In a new study, researchers from NASA’s new TESS Mission have discovered a Saturn-sized planet.
The planet – TOI 197.01 (TOI is short for “TESS Object of Interest”) – is described as a “hot Saturn” in a recent study.
It is about the same size as Saturn and is also very close to its star.
The study was conducted by an international team of 141 astronomers.
The Transiting Exoplanet Survey Satellite, or TESS, is a NASA-sponsored Astrophysics Explorer-class mission.
It is performing an all-sky survey to search for planets transiting nearby stars.
The main goal of TESS is to discover planets smaller than Neptune that transit stars bright enough.
Then follow-up spectroscopic observations can provide planet masses and atmospheric compositions.
According to the researchers, TESS will have scanned 85% of the sky in two years.
The team also made a target list of 25,000 sun-like oscillating stars to be studied using TESS data.
Many stars are similar to our future sun.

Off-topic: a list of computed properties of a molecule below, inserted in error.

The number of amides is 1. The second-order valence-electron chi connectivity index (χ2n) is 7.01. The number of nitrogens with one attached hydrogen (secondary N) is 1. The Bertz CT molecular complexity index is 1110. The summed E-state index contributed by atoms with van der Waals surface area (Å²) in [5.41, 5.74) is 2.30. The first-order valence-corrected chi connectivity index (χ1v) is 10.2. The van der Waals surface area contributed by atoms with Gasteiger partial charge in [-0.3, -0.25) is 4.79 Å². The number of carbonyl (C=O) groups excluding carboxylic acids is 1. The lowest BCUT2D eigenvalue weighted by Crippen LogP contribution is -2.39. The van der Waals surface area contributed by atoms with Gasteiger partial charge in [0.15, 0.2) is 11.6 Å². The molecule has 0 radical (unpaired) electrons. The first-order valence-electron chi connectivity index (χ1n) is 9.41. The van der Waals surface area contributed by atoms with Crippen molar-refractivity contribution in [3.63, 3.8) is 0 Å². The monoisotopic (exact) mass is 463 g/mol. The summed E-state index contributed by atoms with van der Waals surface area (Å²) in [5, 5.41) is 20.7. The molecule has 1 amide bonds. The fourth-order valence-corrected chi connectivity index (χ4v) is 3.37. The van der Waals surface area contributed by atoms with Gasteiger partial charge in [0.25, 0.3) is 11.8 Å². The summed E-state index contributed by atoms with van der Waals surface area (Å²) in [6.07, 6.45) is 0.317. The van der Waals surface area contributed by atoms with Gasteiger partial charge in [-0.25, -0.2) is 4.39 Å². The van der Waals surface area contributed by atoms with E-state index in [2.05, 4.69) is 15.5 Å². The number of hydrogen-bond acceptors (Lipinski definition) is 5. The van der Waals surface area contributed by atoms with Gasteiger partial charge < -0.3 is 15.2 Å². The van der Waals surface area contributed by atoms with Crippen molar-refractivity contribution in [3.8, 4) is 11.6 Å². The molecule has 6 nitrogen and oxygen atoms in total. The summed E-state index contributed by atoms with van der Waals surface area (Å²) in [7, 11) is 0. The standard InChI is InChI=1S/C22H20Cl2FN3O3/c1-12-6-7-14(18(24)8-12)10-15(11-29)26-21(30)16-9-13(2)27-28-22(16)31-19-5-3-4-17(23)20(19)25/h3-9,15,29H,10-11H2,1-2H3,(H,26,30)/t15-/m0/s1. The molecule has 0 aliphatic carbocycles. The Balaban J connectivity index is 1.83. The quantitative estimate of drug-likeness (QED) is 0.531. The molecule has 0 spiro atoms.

In the case of host star TOI-197, the team used its oscillations and found that it’s about 5 billion years old and is a little heavier and larger than the sun.
They also determined that planet TOI-197.01 is a gas planet with a radius about nine times the Earth’s and about the size of Saturn.
The scientists suggest that TOI-197 provides a first glimpse at the strong potential of TESS to characterize exoplanets using asteroseismology.
They expect to study the very faint stars, the white dwarfs, which may represent the future of our sun and solar system.
The lead author is Daniel Huber, an assistant astronomer at the University of Hawaii at Manoa’s Institute for Astronomy.
The study is published in The Astronomical Journal and online by The Astrophysical Journal Supplement Series.
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